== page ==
“The storyteller sets the vision, values and agenda of an entire generation that is to come and Disney has a monopoly on the storyteller business. You know what? I am tired of that bullshit; I am going to be the next storyteller.”
Jobs even used traditional narrative structure in his speeches and product launches. A formula, pure and simple that you can learn yourself.
Act One: The status quo. We meet the characters and learn about their life at the moment. In this first act an inciting incident occurs that will set the scene for the future. Something changes. Innovation comes along.
Act Two: A series of obstacles which must be overcome are presented to the hero. In a business context: poor sales, intense competition or a myriad of interrelated system problems.
Act Three: The conclusion and resolution. Everything is fixed. The world is ultimately a better place. The solution could be a product, a new process, or a new way of looking at the world.
Using this structure will keep listeners wanting to know more—right till the end. It also gives you something to hang your ideas on. You’re less likely to get lost if you know where you’re going.
Get up early and go for a run, cycle, or gym workout. The endorphins released naturally through exercise will lift your energy to where it needs to be: excited and enthused about what you’re about to say.
There’s nothing like exercise for a natural high, and your audience will respond better to your increased energy.
Anxiety can lead to a dry mouth, so make sure you’re hydrated and keep your throat well lubricated. Water’s better than sugary sodas or other drinks (including energy drinks) which can often make you even more parched. Drink before, during and after your speech. Extra tip: maybe think about a quick bathroom visit right before you step up to the podium.
While many herbal stress relievers can also make you dozy (not a good look while in the middle of a speech) L-theanine is an amino acid that researchers have found acts directly in the brain to reduce stress and anxiety without making you pass out.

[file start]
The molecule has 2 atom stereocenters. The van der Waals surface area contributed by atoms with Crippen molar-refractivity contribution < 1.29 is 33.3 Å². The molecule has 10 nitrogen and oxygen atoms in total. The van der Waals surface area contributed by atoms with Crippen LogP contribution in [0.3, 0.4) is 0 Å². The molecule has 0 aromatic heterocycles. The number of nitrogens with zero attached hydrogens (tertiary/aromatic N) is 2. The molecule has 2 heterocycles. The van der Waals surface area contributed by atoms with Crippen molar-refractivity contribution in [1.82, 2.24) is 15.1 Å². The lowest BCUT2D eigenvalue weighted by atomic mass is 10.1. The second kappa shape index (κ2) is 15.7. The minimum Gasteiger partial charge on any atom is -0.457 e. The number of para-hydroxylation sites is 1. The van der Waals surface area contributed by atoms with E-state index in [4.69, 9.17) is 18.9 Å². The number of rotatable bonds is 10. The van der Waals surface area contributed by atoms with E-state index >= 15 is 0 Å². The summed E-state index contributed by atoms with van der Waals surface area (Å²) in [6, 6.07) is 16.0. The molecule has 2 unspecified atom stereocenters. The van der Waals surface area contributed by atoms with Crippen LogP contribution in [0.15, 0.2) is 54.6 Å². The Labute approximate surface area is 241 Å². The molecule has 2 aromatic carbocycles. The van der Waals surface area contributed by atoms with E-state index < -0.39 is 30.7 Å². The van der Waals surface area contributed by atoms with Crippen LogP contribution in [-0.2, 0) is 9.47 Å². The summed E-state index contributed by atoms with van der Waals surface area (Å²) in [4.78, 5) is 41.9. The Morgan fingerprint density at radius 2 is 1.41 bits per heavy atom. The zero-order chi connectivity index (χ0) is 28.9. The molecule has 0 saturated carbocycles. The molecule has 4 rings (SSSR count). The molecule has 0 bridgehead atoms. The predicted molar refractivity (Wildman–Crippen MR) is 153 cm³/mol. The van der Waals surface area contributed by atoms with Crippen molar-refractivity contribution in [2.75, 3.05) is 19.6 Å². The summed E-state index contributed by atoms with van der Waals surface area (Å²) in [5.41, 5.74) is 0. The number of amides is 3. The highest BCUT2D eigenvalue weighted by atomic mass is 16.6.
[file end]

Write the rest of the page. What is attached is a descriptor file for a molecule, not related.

You can get it as a supplement, but why not just try a calming green tea where it occurs naturally?
Just don’t forget that bathroom stop, okay?
There’s nothing more mind-expanding than education.
If you find yourself in a position where you’re regularly giving talks (for your job, most commonly) then invest the time, money and effort into learning ways to achieve better results. You can join Toastmasters, an international organization that assist members with the art of speaking, or take a dedicated public speaking training course. You’ll get a lot more tips and pointers than there’s time to go into here, and meet other people in the same predicament. Probably some of them will be a lot worse at speaking than you are! At the very least you’ll quickly discover you’re not alone.
Fees vary, but what is the price of vanquishing debilitating terror? Enrolling in a public speaking course was one of the first steps Warren Buffett took to get past his phobia. He also took a night class, teaching investment to students, to push himself out of his comfort zone.
Fear holds us back. You don’t have to white-knuckle it through every instance of public speaking. Try a few of these tricks and tips. Practice.
Walk up to the microphone… and speak as only you can.